Here is the reply that i received from Richard LaMotte
    "we checked with several staff here and could not find a suitable option for you in our product line"​

    I suspect that the tests for Fe(II) will detect Fe gluconate, and if allowed to stand long enough may also see FeEDTA (due to photosensitiviy). LaMotte's reply suggests that there's may not be reliable or able to detect stronger chelators.
     
  19. Wet

    Wet Lifetime Members
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    "So, when my tank shows 1ppm, can I just stop dosing micro or should I continue (I only do a 50% WC every 3 weeks now)"

    I may misunderstand this question, jonny_ftm, but for clarity it is important to note that Fe levels in traces are only a proxy for all trace levels. So, let's say your tank uptake Mn from CSM+B -- having Fe available does not mean Mn is available. This is where the regular input crowd will yell "See!" :)

    I like Tom's points about using different chelators of varying strengths as a sort of staggered approach. I will be trying this in a couple weeks (other experiments with EDDHA at a hobbyist level first) but believe barbarossa4122 is now.

    I'm sorry I do not check multiple forums and especially this one in some time. Time forces me to be mostly monogamous with aquatic forums. But for those not on APC, here's some things about EDDHA as Sprint 138 copied over:

    What we know about EDDHA chelated Fe (Sprint 138, aka "Super Iron")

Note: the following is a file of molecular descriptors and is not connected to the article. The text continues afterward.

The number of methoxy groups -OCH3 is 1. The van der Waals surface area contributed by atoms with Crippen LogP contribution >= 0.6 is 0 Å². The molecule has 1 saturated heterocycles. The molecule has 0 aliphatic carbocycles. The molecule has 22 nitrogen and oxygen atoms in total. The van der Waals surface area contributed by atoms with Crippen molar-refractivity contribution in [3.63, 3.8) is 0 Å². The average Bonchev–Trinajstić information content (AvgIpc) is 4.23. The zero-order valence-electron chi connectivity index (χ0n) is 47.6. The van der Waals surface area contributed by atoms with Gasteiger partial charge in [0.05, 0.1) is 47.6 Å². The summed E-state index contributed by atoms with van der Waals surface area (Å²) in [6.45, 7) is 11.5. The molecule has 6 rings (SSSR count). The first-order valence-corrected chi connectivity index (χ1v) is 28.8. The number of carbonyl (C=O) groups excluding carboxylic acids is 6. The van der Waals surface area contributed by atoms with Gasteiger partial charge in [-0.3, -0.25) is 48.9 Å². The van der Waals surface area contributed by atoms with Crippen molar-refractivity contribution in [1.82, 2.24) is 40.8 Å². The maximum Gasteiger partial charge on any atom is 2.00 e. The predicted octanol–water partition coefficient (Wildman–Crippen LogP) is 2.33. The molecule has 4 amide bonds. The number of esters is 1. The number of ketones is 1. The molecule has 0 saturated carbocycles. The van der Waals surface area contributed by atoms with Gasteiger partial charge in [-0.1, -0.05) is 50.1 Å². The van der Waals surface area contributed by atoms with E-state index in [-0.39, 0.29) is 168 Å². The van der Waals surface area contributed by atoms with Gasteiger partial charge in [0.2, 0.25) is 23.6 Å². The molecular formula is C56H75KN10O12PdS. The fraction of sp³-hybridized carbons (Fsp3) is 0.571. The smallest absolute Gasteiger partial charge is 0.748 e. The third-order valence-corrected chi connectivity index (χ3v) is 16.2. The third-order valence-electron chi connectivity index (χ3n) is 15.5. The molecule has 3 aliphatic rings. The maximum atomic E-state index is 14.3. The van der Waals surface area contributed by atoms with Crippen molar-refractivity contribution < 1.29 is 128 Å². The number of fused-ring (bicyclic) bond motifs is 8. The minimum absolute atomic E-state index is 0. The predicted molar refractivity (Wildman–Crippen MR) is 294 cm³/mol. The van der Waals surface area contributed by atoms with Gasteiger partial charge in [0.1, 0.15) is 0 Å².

6.0% EDDHA Chelated Fe. The label looks like this:
    [​IMG]


    Default
    What we know about EDDHA chelated Fe (Sprint 138, aka "Super Iron")

    6.0% EDDHA Chelated Fe. The label looks like this:
    This image has been resized. Click this bar to view the full image. The original image is sized 800x600.


    It is a very dark substance that will stain the water. The left is a large (~1.0ppm into 20 gallons) wet dose and the right the trial/experiment sample of dry. I am sorry for the cellphone pics. I'll update these images this weekend if you'd like.
    [​IMG]

    Weight trials (10) for 1 leveled teaspoon (5mL) show a density of 2.42 grams per 5mL.

    Trials (scale accurate to 10mg)
    2.42g
    2.42g
    2.43g
    2.42g
    2.42g
    2.42g
    2.42g
    2.42g
    2.43g
    2.42g

    So,

    about 1/8tsp adds 0.2ppm Fe into 25 gallons.
    about 1/16tsp adds 0.1ppm Fe into 25 gallons.

    Here is a calculator I built that does Plantex CSM+B, Miller, 10% DTPA and 6% EDDHA Fe
    http://wet.biggiantnerds.com/fe_calc.pl

    At 0.2ppm Fe it will color the water pink. Certainly gets your plants redder looking ... an optimist might call it a free 9325K effect This video is currently being processed by YouTube but has a test of 0.2 ppm Fe into my tank. It still retained a pink tint ~12 hours later.
    http://go.aquaticplantcentral.com/?id=673X1261&url=http%3A%2F%2Fwww.youtube.com%2Fwatch%3Fv%3DZCTu8ClcMKc

    I am going to continue to experiment with this chelator. However, the side effects probably mean we have to use it at a low concentration, which may mean it can only be a supplement to other sources of Iron. For example, Tropica uses some percentage of DTPA and HEEDTA in their solutions, and Tropica Master Grow is a pinkish purple that does not noticeably tint the water column after 5 minutes of dosing. I can continue updating in this thread if there is interest else I'm sure I'll post about it in whatever threads it is relevant in

    ... and here's 0.02ppm dosed into my tank (forgive the mess) and 10mg into a cup with exact light (nfrank's request for a photosensitivity test):
    [​IMG]

    and the same 3 days later:
    [​IMG]
     
  20. Tom Barr

    Tom Barr Founder
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    No

    Regards,
    Tom Barr